Mechanisms of transplacental transmission of human immunodeficiency virus (HIV) are poorly understood. DC-SIGN is a C-type lectin able to bind HIV gp120 with high affinity, mediating HIV adsorption to the surface of dendritic cells for up to several days. Via this mechanism, DC-SIGN significantly enhances the infection of CD4(+) co-receptor (CCR5 or CXCR4)(+) T lymphocytes in trans. In this study, DC-SIGN-specific serum was developed to investigate the cell type responsible for the high level of DC-SIGN RNA expression previously observed in the placenta. DC-SIGN expression was shown on CD68(+) HLA-II(+) CD14(low) S100(+/-) CD83(-) CD86(-) cmrf-44(-) villous cells consistent with Hofbauer cells and also on CD68(+) HLA-II(+) CD14(high) S100(-) CD83(-) CD86(-) cmrf-44(-) decidual macrophages. The DC-SIGN(+) Hofbauer cells co-express CD4 and the chemokine receptors, CCR5 and CXCR4, observations which may account for the ability of these cells to become infected with HIV. These fetal DC-SIGN(+) cells are separated by only a layer of trophoblast from both DC-SIGN(+) maternal cells and maternal blood, potential sources of HIV in infected mothers. Previous studies have suggested that this trophoblast layer is frequently breached during pregnancy. It is therefore proposed that DC-SIGN may facilitate the transplacental transmission of HIV.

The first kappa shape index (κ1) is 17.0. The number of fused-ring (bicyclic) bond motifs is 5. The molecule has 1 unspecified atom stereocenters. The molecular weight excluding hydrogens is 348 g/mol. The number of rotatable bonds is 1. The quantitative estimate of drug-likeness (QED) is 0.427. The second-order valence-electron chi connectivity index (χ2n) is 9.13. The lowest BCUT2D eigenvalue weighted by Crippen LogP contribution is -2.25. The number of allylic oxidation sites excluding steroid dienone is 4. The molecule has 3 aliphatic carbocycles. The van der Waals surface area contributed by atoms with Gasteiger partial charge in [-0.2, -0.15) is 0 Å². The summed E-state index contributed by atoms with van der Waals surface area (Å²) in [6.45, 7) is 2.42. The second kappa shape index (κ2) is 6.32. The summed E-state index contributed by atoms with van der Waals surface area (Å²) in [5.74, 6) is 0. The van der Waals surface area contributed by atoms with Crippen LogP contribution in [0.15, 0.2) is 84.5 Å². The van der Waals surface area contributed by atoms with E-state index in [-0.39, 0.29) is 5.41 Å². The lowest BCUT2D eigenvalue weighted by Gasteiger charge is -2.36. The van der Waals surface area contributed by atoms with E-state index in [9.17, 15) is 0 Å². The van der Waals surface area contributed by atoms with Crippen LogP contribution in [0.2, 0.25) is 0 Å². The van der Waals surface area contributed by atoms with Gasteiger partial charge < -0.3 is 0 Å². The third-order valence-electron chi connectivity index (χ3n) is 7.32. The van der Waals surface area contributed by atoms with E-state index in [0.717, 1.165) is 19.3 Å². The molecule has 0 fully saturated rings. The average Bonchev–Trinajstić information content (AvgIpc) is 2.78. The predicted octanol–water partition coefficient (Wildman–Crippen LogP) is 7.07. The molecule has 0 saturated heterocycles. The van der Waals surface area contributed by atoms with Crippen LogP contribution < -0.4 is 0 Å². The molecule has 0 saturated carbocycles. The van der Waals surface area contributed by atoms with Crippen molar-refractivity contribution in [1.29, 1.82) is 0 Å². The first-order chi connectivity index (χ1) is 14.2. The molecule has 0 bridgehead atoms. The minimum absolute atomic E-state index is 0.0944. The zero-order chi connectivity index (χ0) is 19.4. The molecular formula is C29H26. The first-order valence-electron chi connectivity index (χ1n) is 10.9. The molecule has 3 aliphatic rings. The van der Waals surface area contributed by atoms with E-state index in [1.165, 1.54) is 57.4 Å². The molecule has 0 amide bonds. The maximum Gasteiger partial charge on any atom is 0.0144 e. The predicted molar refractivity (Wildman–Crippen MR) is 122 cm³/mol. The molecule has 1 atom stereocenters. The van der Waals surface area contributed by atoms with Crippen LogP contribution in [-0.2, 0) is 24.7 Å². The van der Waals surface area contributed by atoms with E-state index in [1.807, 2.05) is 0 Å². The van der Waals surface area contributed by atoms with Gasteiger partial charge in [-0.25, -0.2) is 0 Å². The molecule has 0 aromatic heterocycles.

Copyright 2001 John Wiley & Sons, Ltd.